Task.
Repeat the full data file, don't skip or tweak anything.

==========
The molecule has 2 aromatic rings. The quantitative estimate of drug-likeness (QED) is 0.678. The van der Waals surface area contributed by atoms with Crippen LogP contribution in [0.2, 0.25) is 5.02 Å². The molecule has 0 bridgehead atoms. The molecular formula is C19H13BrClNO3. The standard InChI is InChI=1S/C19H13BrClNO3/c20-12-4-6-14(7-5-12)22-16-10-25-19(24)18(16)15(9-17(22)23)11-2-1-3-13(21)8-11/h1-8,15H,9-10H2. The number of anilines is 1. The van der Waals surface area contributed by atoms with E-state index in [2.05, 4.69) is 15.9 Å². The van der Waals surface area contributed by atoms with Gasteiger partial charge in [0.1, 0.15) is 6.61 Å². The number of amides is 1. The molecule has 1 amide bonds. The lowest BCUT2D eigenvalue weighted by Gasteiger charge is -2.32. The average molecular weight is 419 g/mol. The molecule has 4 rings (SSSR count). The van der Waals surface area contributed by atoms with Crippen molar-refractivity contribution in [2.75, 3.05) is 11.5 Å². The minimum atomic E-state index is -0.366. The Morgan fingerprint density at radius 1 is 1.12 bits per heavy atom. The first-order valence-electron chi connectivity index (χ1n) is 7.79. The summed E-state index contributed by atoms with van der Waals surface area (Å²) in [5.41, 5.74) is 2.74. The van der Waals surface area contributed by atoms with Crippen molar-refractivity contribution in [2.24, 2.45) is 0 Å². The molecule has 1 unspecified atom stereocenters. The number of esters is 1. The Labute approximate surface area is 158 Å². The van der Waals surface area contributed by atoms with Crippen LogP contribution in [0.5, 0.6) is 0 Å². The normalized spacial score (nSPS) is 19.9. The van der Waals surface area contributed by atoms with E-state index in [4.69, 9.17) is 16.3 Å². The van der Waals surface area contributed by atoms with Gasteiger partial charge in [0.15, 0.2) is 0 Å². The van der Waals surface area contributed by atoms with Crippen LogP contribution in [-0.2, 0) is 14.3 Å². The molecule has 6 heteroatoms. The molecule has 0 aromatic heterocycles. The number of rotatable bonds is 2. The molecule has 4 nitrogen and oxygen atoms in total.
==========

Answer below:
The molecule has 2 aromatic rings. The quantitative estimate of drug-likeness (QED) is 0.678. The van der Waals surface area contributed by atoms with Crippen LogP contribution in [0.2, 0.25) is 5.02 Å². The molecule has 0 bridgehead atoms. The molecular formula is C19H13BrClNO3. The standard InChI is InChI=1S/C19H13BrClNO3/c20-12-4-6-14(7-5-12)22-16-10-25-19(24)18(16)15(9-17(22)23)11-2-1-3-13(21)8-11/h1-8,15H,9-10H2. The number of anilines is 1. The van der Waals surface area contributed by atoms with E-state index in [2.05, 4.69) is 15.9 Å². The van der Waals surface area contributed by atoms with Gasteiger partial charge in [0.1, 0.15) is 6.61 Å². The number of amides is 1. The molecule has 1 amide bonds. The lowest BCUT2D eigenvalue weighted by Gasteiger charge is -2.32. The average molecular weight is 419 g/mol. The molecule has 4 rings (SSSR count). The van der Waals surface area contributed by atoms with Crippen molar-refractivity contribution in [2.75, 3.05) is 11.5 Å². The minimum atomic E-state index is -0.366. The Morgan fingerprint density at radius 1 is 1.12 bits per heavy atom. The first-order valence-electron chi connectivity index (χ1n) is 7.79. The summed E-state index contributed by atoms with van der Waals surface area (Å²) in [5.41, 5.74) is 2.74. The van der Waals surface area contributed by atoms with Crippen molar-refractivity contribution in [2.24, 2.45) is 0 Å². The molecule has 1 unspecified atom stereocenters. The number of esters is 1. The Labute approximate surface area is 158 Å². The van der Waals surface area contributed by atoms with Crippen LogP contribution in [0.5, 0.6) is 0 Å². The normalized spacial score (nSPS) is 19.9. The van der Waals surface area contributed by atoms with E-state index in [4.69, 9.17) is 16.3 Å². The van der Waals surface area contributed by atoms with Gasteiger partial charge in [0.15, 0.2) is 0 Å². The van der Waals surface area contributed by atoms with Crippen LogP contribution in [-0.2, 0) is 14.3 Å². The molecule has 6 heteroatoms. The molecule has 0 aromatic heterocycles. The number of rotatable bonds is 2. The molecule has 4 nitrogen and oxygen atoms in total.